Much more than the invasion of Iraq by the United States and Great Britain, the overthrow of the Taliban is still considered a "just war," for two reasons: first, it ousted a "rogue regime" that gave refuge to Osama bin Laden and al Qaeda; second, it was considered a humanitarian intervention to "liberate" the people, especially women, from the "feudal" Taliban regime (see the essays in this book by Gwen Bergner and Maliha Chishti and Cheshmak Farhoumand-Sims). More than seven years after the invasion, however, NATO is losing the war on both counts. The Taliban controls significant areas of the country, and despite tactical defeats in 2006 (mainly based on fighting a conventional war rather than an insurgency) it still controls vast areas in the south. The mountainous areas between Afghanistan and Pakistan which provided refuge to al Qaeda remain beyond the control of NATO as well as Pakistani forces (who had been seen as supporting the Taliban). The Karzai government's lack of capacity to control vast areas of the country, bemoaned by many, is echoed by the Pakistani government's inability to police the Khyber-Pakhtoonkhwa (formerly North West Frontier Province) and by NATO's inability to control the south. President Musharraf 's attempted compromise with "Islamic militants" in the semiautonomous North Waziristan led to accusations of turning a blind eye to the consolidation of the Taliban in the area. NATO's inability to deal with the Taliban in the south led to aerial bombings in 2006, with the consequent death of many innocent people. The strategy continued into 2007. The sum of these conditions points to a failure to maintain security by the world and regional powers (NATO, Pakistan). Meanwhile suicide bombings have rocked Kabul, indicating the absence of security in the heart of the most secure zones. Despite the rhetoric to justify the invasion, the humanitarian situation in the country as a whole has not improved, as evidenced by constant warnings of impending food shortages and other crises. Significantly the situation for women has not really changed much at all and may in fact have taken some steps back.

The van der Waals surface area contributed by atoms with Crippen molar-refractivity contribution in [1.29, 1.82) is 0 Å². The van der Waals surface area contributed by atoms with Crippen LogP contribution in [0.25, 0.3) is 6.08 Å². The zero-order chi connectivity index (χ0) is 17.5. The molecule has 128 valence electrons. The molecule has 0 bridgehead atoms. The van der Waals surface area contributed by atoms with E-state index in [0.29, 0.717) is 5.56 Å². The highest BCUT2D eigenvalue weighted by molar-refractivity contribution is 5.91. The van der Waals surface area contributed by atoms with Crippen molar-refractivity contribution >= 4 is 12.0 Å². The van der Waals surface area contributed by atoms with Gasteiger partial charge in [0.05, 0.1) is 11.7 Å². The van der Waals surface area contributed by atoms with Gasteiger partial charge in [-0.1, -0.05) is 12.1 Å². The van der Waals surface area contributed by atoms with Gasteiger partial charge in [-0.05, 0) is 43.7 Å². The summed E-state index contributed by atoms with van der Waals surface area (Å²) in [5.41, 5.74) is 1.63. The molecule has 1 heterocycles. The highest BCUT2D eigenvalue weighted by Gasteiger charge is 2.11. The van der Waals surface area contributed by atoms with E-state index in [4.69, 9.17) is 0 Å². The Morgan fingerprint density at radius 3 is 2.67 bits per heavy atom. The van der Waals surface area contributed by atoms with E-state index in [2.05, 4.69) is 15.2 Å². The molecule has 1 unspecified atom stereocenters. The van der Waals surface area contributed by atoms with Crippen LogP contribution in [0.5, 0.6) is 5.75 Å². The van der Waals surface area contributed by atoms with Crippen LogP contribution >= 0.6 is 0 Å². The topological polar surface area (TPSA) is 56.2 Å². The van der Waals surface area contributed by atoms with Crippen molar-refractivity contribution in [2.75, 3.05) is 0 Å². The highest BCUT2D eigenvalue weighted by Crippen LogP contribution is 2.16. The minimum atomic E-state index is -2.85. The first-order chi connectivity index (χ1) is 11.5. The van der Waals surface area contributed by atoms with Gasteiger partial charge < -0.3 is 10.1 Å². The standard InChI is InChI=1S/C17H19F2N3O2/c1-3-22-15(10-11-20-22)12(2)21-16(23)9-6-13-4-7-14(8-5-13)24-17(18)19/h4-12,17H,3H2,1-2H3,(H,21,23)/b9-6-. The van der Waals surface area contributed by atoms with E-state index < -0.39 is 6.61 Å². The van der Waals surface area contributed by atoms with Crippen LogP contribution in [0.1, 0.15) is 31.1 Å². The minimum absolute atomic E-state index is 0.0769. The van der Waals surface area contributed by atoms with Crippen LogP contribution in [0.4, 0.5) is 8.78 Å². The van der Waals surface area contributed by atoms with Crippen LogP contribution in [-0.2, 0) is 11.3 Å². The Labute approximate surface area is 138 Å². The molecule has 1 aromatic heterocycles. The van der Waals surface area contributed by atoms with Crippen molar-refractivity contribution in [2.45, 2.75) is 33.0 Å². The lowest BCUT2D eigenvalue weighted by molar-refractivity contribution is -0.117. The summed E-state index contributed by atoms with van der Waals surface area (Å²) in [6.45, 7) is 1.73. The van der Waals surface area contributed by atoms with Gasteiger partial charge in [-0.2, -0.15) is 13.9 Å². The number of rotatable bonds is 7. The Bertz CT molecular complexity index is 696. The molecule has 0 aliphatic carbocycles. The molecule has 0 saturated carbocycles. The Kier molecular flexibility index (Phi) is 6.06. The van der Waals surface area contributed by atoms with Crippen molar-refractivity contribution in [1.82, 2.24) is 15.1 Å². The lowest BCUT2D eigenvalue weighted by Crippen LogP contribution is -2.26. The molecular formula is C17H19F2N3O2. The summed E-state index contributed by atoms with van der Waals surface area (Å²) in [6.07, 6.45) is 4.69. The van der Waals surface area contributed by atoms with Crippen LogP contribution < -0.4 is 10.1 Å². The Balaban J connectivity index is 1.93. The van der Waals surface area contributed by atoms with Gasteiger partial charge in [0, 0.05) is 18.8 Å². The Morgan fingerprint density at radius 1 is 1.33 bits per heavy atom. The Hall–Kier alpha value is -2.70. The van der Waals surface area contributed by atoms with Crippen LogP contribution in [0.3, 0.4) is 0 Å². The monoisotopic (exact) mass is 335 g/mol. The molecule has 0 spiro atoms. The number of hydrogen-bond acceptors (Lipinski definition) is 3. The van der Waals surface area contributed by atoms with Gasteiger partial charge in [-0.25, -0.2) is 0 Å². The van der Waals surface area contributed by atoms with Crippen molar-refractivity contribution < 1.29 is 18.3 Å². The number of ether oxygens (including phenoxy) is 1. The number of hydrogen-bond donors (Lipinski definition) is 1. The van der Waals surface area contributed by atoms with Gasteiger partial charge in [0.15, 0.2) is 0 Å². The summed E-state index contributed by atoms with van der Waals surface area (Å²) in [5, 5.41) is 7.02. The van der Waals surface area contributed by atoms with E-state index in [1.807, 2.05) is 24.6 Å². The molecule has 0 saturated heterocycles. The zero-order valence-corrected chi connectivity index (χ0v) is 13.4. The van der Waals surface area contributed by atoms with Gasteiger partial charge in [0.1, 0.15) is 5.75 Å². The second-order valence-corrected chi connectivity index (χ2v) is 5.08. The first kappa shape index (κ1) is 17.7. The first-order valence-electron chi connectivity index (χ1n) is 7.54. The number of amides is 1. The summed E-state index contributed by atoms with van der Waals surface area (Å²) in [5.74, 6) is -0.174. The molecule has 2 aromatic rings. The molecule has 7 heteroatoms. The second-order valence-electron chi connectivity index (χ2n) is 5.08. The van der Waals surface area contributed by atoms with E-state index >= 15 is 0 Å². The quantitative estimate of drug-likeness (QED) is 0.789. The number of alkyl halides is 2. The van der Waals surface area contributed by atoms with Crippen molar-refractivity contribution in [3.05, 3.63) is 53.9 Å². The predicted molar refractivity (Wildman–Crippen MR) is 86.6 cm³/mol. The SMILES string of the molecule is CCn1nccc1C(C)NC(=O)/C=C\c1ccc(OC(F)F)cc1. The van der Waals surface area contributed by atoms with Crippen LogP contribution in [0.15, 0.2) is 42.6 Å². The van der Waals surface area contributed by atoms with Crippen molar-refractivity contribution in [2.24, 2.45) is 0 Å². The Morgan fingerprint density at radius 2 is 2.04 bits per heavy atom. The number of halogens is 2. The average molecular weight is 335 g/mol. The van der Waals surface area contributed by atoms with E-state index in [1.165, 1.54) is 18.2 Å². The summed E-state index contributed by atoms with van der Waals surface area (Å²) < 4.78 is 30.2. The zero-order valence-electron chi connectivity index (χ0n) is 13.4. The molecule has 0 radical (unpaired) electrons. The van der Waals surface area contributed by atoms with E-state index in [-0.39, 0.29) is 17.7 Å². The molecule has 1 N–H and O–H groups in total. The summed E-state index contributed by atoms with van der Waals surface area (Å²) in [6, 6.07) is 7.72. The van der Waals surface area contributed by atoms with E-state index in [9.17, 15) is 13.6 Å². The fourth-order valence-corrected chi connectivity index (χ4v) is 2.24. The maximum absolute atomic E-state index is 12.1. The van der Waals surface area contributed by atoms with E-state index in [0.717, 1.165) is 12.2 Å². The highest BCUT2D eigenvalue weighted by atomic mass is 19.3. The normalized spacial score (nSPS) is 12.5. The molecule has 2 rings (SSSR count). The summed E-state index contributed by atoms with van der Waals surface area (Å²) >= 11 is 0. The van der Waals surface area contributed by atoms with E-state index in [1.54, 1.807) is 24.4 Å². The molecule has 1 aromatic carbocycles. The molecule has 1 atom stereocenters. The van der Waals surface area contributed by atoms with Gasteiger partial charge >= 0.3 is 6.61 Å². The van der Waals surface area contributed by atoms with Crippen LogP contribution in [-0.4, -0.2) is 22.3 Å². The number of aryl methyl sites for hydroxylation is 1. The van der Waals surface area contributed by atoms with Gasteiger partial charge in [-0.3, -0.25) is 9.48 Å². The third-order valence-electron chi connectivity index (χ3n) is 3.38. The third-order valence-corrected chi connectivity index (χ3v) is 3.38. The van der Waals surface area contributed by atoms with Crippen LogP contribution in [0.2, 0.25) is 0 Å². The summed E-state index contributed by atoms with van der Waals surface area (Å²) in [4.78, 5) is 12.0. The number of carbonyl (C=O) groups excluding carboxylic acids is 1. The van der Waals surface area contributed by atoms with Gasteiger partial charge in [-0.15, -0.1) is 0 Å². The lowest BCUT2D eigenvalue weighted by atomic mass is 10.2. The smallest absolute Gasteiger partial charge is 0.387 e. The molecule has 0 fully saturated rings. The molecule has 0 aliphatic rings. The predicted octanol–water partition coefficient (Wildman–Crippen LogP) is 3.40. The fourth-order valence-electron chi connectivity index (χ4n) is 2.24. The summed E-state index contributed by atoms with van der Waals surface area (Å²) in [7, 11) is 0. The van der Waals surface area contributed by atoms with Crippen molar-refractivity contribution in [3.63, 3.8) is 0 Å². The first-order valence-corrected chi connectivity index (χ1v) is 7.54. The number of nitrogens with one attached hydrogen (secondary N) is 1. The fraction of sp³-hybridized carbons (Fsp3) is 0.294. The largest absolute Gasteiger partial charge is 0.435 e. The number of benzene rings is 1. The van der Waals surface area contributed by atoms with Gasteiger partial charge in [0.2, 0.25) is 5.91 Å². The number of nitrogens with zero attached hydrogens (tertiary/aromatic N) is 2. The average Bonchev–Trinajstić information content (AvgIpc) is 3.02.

A Prisoner of Kabul: Karzai, the Media, and the Mayor